In the summer of 1987 I was introduced to a young woman whose father had brought her to America to fulfill an arranged marriage. The problem was that her father didn’t know she was a lesbian. I hope you’ll forgive me if I can’t remember her name. It was 25 years ago. My friends and I spent the summer respectfully trying to help and support her throughout her coming out process. It was emotionally exhausting for all of us. I can’t imagine what she was going through.

As Thanksgiving approached, I asked how her family would be celebrating. She said “We don’t believe in thanksgiving.” I tried to explain that Thanksgiving is not a religious holiday. I pointed out that Thanksgiving is about showing gratitude for what you have. It’s about family, friends, etc. Still, she insisted that her family did not believe in Thanksgiving. I reluctantly submitted to her opinion and we continued along with other conversations. It never occurred to me that, in my insistence that she understand my point of view, I might be behaving just as stubborn as her father, and incidentally, my father.

My father and I had a rocky relationship. I spent most of my life distancing myself from his chauvinistic attitudes. (Notice I didn’t say misogynistic.) Dad wasn’t a bad person. He just had the misfortune of living precariously between two eras. He grew up in the 1950s, when men were kings of their castles. By the time I came along things had changed drastically. Racial equality, women’s rights, and gay liberation turned his world upside down. It was difficult, but he made an effort to change with the times. Dad’s limited education and preconceptions about the world often led to awkward interactions. He couldn’t understand why people didn’t always see things from his point of view. Sound familiar?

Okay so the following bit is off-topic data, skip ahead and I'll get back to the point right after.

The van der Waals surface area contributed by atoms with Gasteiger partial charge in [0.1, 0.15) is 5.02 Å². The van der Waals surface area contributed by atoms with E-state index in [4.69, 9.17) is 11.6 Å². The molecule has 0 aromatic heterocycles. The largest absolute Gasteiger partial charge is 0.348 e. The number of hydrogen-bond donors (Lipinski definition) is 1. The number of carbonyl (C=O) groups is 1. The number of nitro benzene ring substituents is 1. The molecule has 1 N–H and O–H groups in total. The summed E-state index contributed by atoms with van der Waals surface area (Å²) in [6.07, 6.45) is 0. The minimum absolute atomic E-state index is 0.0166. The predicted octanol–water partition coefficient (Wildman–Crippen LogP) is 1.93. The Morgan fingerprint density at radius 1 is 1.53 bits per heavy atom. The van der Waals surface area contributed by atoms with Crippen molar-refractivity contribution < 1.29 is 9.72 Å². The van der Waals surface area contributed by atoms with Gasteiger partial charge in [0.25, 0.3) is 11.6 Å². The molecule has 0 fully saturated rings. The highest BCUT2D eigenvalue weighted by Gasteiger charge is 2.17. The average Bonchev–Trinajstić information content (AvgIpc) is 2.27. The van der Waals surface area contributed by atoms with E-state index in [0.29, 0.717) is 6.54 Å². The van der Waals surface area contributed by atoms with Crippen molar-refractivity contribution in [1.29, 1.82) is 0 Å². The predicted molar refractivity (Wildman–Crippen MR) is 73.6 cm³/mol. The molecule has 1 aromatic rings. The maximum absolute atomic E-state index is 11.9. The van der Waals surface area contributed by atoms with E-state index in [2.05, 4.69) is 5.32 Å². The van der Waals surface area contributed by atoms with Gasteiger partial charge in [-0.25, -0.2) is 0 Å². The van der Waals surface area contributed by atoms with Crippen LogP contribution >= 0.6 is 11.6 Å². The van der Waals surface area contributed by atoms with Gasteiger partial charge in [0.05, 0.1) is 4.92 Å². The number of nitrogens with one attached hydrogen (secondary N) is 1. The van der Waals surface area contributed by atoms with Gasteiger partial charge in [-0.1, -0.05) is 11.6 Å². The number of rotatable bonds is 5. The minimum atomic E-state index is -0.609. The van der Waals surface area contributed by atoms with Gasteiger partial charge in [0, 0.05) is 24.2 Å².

As I get older I catch myself doing and saying things that remind me of my father, especially around the holidays. Carving the turkey always returns me to my dad’s last Thanksgiving. His health was such that he couldn’t securely grasp and control a large knife, so the honor of carving the bird was passed to me. This was a very big moment for both me and my dad. He watched silently as I showed off my skills. I was proud. He was proud. Even my stepmother was proud. It was a very surreal moment. It took a lot for him to concede the duties traditionally held by the head of household. It was a ridiculously small gesture by today’s standards, but it wasn’t about the knife or my carving skills. It was a small example of the many changes that had occurred in my father over the course of his life.

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I’m not sure what made me think of that young woman. I understand she moved back to India with her family the following winter. I never did find out how she resolved her coming out issue, but I hope she followed her heart. I hope she stayed true to herself.

I’d like to think I’ve achieved some personal growth since the last time I saw her, but I still see a bit of my dad in myself. But that’s okay. He did the best he could with what he had. He was human. He made mistakes.

Maybe, just maybe, if we all just accept that we’re only human, and give each other a little wiggle room, and a chance to make and learn from our mistakes, the world might be a better place.

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 Don’t let life pass you by. Enjoy the time with loved ones while you can.